One of the best things about big box bikes is that they let you explore a new niche in bike riding without investing a huge pile of money. Craigslist is full of ads for expensive brand-name LBS bikes that have been sitting in a garage for 5 years because the owners didn't really want to do what that bike excelled at. With a big box bike you can try out a 29er, a beach cruiser, or a bike for your town's paved bike paths without spending $1,000. If you want to pursue that niche further you can talk to your LBS. If not, you're only out a couple hundred bucks.

This forum is here to help you decide which way you want to go. We're not going to tell you to enter your Mongoose Ledge in the next Red Bull Challenge. But most of us own and ride big box bikes as well as expensive - even carbon fiber - bikes. Some of us have ridden bicycles for decades and remember models and components you might encounter on craigslist or eBay. Our members ride road bikes with sew-up (tubular) tires and mountain bikes with tubeless tires. We'll try hard not to steer you wrong.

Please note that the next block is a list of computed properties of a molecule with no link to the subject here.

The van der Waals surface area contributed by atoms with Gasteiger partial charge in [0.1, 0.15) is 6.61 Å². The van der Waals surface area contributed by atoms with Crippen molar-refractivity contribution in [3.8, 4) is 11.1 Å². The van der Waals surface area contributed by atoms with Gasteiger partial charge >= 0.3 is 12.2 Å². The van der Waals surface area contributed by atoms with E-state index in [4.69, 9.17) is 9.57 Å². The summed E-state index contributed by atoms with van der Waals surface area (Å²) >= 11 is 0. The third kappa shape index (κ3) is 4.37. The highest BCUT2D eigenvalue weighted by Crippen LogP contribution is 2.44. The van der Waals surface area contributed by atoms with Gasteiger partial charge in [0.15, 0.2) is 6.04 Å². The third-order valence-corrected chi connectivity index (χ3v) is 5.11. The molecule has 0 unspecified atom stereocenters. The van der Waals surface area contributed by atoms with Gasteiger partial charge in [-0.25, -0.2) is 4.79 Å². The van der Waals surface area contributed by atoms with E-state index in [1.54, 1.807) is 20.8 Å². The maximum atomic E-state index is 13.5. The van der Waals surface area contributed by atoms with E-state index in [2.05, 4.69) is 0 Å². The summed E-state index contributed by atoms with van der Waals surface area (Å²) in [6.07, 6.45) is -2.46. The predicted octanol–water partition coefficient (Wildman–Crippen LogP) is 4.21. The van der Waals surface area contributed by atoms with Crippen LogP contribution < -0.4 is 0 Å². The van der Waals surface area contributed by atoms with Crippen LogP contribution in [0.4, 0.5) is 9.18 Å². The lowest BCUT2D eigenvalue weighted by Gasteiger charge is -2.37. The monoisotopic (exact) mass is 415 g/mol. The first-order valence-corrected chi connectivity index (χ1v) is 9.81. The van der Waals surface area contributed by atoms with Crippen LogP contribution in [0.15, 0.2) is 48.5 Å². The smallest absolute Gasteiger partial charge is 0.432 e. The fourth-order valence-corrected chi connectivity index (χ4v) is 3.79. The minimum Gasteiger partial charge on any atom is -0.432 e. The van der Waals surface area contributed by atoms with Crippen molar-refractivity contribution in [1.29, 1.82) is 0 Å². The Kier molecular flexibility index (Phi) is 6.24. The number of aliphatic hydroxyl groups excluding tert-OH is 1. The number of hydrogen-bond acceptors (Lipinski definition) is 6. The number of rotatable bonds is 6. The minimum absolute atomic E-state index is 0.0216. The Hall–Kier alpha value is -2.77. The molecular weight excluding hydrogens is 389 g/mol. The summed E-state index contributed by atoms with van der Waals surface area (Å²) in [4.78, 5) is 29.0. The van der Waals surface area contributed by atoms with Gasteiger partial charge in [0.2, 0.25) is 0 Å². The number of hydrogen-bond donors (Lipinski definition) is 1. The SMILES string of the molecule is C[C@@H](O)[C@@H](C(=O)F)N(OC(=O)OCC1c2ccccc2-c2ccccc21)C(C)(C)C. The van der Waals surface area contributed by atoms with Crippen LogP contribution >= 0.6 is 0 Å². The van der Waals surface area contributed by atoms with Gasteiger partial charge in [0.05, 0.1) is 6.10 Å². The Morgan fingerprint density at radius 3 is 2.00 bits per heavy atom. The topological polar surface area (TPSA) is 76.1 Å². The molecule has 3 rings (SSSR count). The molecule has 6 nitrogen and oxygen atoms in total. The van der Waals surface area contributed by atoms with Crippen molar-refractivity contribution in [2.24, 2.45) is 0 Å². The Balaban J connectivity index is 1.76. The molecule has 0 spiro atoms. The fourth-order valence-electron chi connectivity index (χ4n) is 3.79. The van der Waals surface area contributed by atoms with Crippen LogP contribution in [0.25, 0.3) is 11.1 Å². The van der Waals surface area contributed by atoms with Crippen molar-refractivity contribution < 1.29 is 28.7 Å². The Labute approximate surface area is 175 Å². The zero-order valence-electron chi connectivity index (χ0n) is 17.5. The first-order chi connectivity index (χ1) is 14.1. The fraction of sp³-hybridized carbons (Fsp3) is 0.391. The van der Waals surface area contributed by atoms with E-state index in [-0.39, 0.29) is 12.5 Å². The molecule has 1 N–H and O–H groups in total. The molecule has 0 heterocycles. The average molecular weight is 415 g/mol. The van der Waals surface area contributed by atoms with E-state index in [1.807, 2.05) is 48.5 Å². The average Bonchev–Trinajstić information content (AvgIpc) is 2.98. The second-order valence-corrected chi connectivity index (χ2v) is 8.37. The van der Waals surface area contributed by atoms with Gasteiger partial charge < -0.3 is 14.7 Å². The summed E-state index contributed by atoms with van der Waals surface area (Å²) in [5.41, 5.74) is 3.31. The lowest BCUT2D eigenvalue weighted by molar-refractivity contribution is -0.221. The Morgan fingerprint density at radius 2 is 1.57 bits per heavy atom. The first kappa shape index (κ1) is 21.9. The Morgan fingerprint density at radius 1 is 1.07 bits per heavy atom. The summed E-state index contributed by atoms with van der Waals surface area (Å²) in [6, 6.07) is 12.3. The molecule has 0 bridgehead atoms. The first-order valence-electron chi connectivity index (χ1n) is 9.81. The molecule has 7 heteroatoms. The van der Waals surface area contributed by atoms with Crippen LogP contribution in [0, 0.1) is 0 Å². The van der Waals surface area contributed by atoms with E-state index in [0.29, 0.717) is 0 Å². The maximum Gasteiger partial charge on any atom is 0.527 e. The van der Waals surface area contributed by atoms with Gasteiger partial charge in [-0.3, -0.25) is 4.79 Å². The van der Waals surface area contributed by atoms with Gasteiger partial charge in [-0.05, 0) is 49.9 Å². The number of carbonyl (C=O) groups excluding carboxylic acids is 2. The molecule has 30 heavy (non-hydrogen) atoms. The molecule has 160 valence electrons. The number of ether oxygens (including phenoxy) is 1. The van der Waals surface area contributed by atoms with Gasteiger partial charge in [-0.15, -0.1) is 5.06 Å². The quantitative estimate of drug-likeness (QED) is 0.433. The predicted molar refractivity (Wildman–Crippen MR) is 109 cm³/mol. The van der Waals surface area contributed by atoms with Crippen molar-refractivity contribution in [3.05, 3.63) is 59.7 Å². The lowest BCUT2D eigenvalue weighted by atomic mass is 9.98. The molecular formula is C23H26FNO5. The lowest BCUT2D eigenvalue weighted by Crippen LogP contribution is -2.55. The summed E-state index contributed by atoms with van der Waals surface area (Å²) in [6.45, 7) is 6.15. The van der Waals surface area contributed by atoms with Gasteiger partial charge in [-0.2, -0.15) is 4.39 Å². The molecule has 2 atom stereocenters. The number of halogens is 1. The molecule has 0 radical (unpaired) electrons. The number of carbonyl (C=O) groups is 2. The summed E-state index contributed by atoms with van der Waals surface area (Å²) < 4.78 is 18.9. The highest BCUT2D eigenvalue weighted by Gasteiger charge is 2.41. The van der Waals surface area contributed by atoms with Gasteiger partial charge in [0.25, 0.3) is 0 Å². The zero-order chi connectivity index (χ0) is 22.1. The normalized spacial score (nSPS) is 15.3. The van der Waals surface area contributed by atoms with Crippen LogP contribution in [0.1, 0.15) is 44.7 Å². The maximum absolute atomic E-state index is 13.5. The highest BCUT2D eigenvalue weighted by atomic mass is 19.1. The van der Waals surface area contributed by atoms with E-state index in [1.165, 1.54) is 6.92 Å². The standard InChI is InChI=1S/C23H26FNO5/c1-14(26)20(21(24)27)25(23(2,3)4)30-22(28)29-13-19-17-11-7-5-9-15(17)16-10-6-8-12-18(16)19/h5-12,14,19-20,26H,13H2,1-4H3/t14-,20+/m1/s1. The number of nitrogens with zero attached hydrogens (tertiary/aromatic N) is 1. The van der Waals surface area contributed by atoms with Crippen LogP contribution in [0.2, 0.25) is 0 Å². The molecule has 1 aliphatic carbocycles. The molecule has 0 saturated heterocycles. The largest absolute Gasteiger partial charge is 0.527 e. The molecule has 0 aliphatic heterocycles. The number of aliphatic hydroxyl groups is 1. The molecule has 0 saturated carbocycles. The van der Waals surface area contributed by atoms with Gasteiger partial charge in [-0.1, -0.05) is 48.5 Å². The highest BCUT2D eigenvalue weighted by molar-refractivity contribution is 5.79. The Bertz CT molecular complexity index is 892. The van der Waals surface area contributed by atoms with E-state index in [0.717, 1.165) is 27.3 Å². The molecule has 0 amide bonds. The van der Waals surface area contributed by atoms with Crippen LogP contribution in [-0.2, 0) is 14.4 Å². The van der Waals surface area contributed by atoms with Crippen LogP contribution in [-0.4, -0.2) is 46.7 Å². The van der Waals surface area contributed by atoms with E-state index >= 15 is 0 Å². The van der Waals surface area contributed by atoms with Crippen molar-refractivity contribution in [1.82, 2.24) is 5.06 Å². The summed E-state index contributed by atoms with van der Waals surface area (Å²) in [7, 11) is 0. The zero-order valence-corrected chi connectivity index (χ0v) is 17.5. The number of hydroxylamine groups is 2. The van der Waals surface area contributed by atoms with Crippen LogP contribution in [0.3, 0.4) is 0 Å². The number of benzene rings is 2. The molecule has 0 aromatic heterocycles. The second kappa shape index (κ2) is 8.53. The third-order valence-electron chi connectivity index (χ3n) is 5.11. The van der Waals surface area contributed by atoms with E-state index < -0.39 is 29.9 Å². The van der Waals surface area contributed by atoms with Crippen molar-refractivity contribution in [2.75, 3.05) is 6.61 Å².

And if you want to modify and upgrade a bike, we have members who do that, too. With ideas about how to find parts or who might even have the parts and be willing to sell them to you.

We want you to get into - or BACK into - bicycling; just as many of us have. No matter how old you are, how out of shape you think you are, or how much money you have. We think bicycling is fun... and just as fun on a $200 big box bike as a $4,000 bike.

Or at least almost as much fun as a $4,000 bike. :mrgreen: